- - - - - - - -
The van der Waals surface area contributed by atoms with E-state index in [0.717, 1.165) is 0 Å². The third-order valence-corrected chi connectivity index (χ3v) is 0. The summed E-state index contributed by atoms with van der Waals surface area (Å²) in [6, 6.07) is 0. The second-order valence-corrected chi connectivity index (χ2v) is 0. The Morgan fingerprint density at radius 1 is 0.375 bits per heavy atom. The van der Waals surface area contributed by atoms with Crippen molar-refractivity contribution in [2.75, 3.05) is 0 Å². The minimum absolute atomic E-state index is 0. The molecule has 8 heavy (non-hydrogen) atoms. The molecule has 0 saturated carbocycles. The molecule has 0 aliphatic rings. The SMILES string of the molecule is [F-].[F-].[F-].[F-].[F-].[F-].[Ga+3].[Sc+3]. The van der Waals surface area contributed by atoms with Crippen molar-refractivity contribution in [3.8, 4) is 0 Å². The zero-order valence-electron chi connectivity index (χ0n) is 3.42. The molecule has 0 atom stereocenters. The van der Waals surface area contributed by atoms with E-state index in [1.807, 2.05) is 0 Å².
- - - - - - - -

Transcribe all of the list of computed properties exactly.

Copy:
The van der Waals surface area contributed by atoms with E-state index in [0.717, 1.165) is 0 Å². The third-order valence-corrected chi connectivity index (χ3v) is 0. The summed E-state index contributed by atoms with van der Waals surface area (Å²) in [6, 6.07) is 0. The second-order valence-corrected chi connectivity index (χ2v) is 0. The Morgan fingerprint density at radius 1 is 0.375 bits per heavy atom. The van der Waals surface area contributed by atoms with Crippen molar-refractivity contribution in [2.75, 3.05) is 0 Å². The minimum absolute atomic E-state index is 0. The molecule has 8 heavy (non-hydrogen) atoms. The molecule has 0 saturated carbocycles. The molecule has 0 aliphatic rings. The SMILES string of the molecule is [F-].[F-].[F-].[F-].[F-].[F-].[Ga+3].[Sc+3]. The van der Waals surface area contributed by atoms with Crippen molar-refractivity contribution in [3.8, 4) is 0 Å². The zero-order valence-electron chi connectivity index (χ0n) is 3.42. The molecule has 0 atom stereocenters. The van der Waals surface area contributed by atoms with E-state index in [1.807, 2.05) is 0 Å².